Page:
InspIR CEO participates in NYSE Expert Call Series: Latin America’s Market Trends & Takeaways
On May 20, 2020 Monique Skruzny, CEO InspIR Group participated as an expert panelist on the New York Stock Exchange Expert Call Series: Latin America’s Market Trends & Takeaways. The briefing was moderated by Nicolas Arino, Regional Head Latin America, Bermuda, and the Caribbean, NYSE. Silvio Cascione, Director, Eurasia Group commented on current and expected economic trends in the region and the changing political outlook in key markets. Alex Ibrahim, Head of International Capital Markets, NYSE, provided an update on capital flows, a listing update and insights into virtual IPOs.
A transcript of Monique Skruzny’s comments with the highlights from the Q1 disclosure period, what to expect for Q2 earnings discussions, insights into the current outreach strategies of IR teams and a discussion on the enhanced importance of an ESG-oriented culture follows:
For most management teams, the first quarter earnings disclosure period was the most challenging ever faced. And, as the impact of the Coronavirus crisis only affected the final weeks of Q1, the second quarter results will be more telling in terms of impact to earnings, with greater levels of reserves taken than in Q1, the sustainability of business plans and the ability of management teams to layout scenarios for economic recovery. The market will be looking for some definition of the triggers that could reignite investment and growth as well as thinking on a company’s strategic posture, and what McKinsey refers to as its “journey” in a recovery scenario. What I mean by this is that many companies will be disclosing a change story, potentially the result of divestitures or M&A, as an example. In the US we saw Uber announce an acquisition of food delivery service Grub Hub and Airbnb announce it would abandon projects not tied to its core business.
For the last few months, we have seen a number of different stories playing out depending on whether the business was deemed “essential” or not and if the business was well capitalized or not going into the crisis.
Essential businesses and even non-essential businesses with strong balance sheets reaffirmed their balance sheet position, spoke about meeting current demand within a new working environment, highlighted products and services with increased demand and resulting operating adjustments that had to be made, such as setting up work at home stations or retooling manufacturing lines. They also emphasized the contributions to community that were being made — or the “S” of ESG. Some of these industries included more defensive ones, such as agriculture. Pharma/biotech, some supermarkets, tech, ecommerce, among others were also more upbeat.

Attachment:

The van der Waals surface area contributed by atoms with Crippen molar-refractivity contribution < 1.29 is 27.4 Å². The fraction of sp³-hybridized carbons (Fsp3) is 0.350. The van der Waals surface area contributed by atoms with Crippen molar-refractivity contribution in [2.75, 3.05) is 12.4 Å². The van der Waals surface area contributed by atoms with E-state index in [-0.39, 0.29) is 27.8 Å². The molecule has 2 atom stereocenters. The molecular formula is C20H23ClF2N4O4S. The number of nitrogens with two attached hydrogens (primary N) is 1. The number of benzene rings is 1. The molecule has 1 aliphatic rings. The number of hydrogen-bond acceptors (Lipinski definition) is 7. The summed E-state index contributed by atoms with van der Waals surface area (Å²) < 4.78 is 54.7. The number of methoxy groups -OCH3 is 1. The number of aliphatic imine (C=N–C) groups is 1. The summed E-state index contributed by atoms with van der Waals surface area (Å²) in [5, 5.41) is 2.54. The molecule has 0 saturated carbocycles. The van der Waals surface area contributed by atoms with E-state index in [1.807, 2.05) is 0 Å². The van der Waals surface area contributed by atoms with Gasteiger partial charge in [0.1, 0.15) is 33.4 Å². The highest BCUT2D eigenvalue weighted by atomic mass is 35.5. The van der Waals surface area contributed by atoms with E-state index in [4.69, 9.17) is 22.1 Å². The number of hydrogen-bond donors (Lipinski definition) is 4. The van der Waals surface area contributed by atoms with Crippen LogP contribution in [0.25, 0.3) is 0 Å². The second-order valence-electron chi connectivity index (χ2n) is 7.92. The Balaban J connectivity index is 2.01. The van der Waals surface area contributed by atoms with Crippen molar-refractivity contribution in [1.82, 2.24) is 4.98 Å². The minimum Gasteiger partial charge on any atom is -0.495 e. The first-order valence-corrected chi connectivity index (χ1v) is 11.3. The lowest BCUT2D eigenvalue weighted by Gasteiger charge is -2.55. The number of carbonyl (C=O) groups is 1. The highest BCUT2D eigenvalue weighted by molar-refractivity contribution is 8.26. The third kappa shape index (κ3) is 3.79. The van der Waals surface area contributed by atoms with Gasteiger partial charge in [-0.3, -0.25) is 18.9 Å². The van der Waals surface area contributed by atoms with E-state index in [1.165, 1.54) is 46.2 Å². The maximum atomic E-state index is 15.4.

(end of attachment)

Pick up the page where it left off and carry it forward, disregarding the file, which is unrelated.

Among these groups, we saw some companies reaffirming guidance or setting new guidance with ranges and including detailed scenarios.
Amongst the most hard hit, there was a spike in regulatory filings related to impacts and actions being taken as a result of the Crisis between March 17 and 24. Most of these fillings and then, following in earnings communications were announcements related to the withdrawal of guidance and business continuity — actions for cash preservation, increasing liquidity, reducing non-essential CAPX, cost cutting and strategies for funding working capital needs.
Across the Board, the tones became much more human in earnings quotes, calls, internal and external letters emphasizing the importance of the health and safety of employees and customers, actions being taken for job preservation when possible and contributions to supporting communities.
Additionally, companies with digitalization plans discussed how these plans are being accelerated with a focus on structural transformation and engagement – the banking sector provided a number of good examples.
Looking forward, we believe that companies will need to address where they expect to stand in a recovery cycle. We also expect there will be additional pressure to update guidance and are advising where there is some visibility, that ranges be provided on a scenario basis with the inclusion of detail around key assumptions. We will encourage the humanization of engagement to continue and believe that the winners will be those that can implement and communicate different strategies while retaining this humanization aspect gained over the last few months. Not only investors, but employees and consumers are watching closely.